UK testing “electric highways”, recharge electric cars on the road
The UK is embracing new electric vehicle technology and is at the forefront of adapting to what could be a complete automotive revolution.
Highways England announced that later this year it is going to test technology capable of powering electric and hybrid vehicles as they travel along England’s major roads.
The plan is to install technology that would work “safely and effectively” on the country’s motorways and major A roads allowing “drivers of ultra-low emission vehicles to travel long distances without needing to stop and charge the car’s battery.”
An off-road testing site will be built later this year in England – where the trials will take place.
Vehicles will be fitted with wireless technology, allowing them to charge up using unspecified equipment installed underneath the ground.
The tests will help determine whether the charging tech could work on the UK’s busiest roads.
Soon motorways in the UK , such as the M25 (pictured above), may have tech capable of charging electric cars as they drive.
How does it work?
The technology that will allow cars to charge as they drive is charging vehicles is Shaped Magnetic Field in Resonance (SMFIR).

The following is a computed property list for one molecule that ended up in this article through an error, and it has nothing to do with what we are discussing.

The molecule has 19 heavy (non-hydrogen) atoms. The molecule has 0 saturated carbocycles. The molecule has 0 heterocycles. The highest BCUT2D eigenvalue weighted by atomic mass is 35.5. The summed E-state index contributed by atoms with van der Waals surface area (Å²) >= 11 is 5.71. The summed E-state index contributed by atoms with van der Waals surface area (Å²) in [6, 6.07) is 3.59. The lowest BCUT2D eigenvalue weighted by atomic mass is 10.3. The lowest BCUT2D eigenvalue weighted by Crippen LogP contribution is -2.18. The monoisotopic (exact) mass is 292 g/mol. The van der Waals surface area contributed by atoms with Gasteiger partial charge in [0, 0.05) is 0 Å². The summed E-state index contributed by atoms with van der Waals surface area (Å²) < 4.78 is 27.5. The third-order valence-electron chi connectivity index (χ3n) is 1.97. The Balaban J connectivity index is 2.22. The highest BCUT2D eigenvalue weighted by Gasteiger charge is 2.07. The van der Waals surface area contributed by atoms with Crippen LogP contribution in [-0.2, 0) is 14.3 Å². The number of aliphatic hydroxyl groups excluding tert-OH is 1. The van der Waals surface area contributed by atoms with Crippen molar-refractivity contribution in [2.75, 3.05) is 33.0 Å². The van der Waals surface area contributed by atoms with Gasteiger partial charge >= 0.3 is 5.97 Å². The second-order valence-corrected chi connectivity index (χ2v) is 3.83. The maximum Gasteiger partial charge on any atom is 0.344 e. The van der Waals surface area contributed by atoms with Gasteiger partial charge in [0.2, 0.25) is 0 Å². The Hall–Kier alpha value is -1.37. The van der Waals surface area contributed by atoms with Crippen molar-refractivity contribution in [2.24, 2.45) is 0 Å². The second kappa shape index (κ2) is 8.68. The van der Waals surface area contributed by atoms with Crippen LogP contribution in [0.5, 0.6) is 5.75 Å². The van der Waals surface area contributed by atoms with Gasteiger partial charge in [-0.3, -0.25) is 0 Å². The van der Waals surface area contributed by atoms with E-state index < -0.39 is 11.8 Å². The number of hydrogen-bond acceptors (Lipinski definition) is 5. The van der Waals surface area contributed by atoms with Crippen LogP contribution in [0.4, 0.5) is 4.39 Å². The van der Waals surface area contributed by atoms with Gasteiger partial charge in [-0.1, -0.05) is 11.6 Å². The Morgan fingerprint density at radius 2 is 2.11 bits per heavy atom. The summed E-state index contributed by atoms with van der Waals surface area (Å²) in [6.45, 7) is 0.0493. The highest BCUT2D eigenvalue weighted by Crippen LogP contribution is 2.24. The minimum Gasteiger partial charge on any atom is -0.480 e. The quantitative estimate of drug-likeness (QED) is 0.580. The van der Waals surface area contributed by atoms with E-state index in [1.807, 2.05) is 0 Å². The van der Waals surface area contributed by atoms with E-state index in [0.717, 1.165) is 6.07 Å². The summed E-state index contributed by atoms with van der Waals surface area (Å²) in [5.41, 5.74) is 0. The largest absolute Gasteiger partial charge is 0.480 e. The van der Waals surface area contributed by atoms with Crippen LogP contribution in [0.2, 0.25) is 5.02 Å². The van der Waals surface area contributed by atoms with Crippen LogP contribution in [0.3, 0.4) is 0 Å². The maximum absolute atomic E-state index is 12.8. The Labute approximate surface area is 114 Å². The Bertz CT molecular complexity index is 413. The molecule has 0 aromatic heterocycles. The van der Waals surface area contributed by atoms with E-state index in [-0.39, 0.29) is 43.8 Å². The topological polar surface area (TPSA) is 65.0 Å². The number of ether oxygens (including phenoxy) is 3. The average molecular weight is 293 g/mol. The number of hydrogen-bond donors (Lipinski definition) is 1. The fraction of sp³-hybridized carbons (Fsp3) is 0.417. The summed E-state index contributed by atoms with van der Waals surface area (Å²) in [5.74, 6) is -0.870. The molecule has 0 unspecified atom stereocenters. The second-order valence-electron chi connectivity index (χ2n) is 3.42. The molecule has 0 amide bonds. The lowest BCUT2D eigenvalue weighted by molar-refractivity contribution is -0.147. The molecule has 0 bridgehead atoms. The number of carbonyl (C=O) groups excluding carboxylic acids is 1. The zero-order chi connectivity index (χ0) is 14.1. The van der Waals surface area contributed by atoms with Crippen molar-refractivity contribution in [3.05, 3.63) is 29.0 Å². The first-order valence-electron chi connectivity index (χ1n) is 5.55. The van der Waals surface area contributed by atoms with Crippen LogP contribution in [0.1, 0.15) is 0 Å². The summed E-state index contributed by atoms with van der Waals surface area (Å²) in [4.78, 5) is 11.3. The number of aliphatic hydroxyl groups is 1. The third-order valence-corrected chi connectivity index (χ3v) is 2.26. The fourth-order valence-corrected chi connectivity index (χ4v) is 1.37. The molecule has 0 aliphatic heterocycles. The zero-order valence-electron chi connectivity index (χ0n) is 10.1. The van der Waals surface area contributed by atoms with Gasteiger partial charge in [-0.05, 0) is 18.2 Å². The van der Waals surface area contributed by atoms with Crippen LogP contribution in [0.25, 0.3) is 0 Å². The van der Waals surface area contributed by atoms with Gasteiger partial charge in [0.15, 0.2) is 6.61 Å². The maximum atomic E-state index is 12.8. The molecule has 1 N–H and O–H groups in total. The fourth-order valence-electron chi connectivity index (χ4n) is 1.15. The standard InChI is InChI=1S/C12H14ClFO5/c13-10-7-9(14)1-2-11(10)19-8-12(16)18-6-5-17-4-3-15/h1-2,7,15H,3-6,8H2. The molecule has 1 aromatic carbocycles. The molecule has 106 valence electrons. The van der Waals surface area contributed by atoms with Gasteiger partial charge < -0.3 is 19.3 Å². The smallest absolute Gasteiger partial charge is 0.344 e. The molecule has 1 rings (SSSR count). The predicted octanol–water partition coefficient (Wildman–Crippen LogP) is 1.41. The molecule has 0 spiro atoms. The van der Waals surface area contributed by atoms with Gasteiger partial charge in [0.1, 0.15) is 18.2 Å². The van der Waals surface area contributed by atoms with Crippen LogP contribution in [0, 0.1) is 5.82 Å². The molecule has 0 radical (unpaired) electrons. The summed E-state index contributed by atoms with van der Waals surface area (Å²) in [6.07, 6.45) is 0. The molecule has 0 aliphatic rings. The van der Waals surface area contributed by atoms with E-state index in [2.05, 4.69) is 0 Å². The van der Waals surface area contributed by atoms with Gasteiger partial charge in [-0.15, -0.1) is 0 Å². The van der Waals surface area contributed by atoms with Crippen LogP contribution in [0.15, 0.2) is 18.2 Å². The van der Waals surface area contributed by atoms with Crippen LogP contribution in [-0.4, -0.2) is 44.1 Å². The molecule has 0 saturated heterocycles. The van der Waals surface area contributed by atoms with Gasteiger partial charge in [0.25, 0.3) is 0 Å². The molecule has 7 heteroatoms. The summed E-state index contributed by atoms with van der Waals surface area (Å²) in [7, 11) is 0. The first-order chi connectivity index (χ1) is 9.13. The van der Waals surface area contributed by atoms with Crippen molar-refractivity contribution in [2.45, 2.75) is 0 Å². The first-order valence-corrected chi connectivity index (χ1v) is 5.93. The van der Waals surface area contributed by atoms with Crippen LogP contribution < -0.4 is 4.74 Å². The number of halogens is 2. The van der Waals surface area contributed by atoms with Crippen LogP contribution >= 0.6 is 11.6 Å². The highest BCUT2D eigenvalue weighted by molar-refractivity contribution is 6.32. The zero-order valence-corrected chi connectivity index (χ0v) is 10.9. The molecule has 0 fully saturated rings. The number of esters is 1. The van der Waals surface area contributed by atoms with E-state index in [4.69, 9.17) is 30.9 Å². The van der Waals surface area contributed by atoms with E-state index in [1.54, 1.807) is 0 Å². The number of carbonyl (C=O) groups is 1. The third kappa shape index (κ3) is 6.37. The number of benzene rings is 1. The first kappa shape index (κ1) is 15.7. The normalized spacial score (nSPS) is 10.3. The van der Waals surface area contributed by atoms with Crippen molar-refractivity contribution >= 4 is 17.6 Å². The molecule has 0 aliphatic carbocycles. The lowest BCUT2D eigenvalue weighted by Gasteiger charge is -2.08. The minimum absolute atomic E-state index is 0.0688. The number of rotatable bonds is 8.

SMFIR charges vehicles electronically through a magnetic field to generate electric charge. Power comes from electrical cables installed underneath the road, creating magnetic fields. Vehicles are installed with a receiving device installed on the underbody that can convert these fields into electricity.
What’s more, SMFIR can continuously operate without the need to be pulled out of service for recharging.
Creating a more sustainable road network
The British government already said it is committing £500 million over the next five years to develop wireless power transfer for cars.
Transport Minister Andrew Jones said:
“The potential to recharge low emission vehicles on the move offers exciting possibilities. The government is already committing £500 million over the next five years to keep Britain at the forefront of this technology, which will help boost jobs and growth in the sector.
“As this study shows, we continue to explore options on how to improve journeys and make low-emission vehicles accessible to families and businesses.”
Highways England Chief Highways Engineer Mike Wilson said:
“Vehicle technologies are advancing at an ever increasing pace and we’re committed to supporting the growth of ultra-low emissions vehicles on our England’s motorways and major A roads.
“The off road trials of wireless power technology will help to create a more sustainable road network for England and open up new opportunities for businesses that transport goods across the country.”
If the project tests are successful then it will make driving electric vehicles a lot more convenient, removing the need to stop and recharge batteries on long journeys. In fact, roads with the tech will help address the distance restrictions of electric vehicles.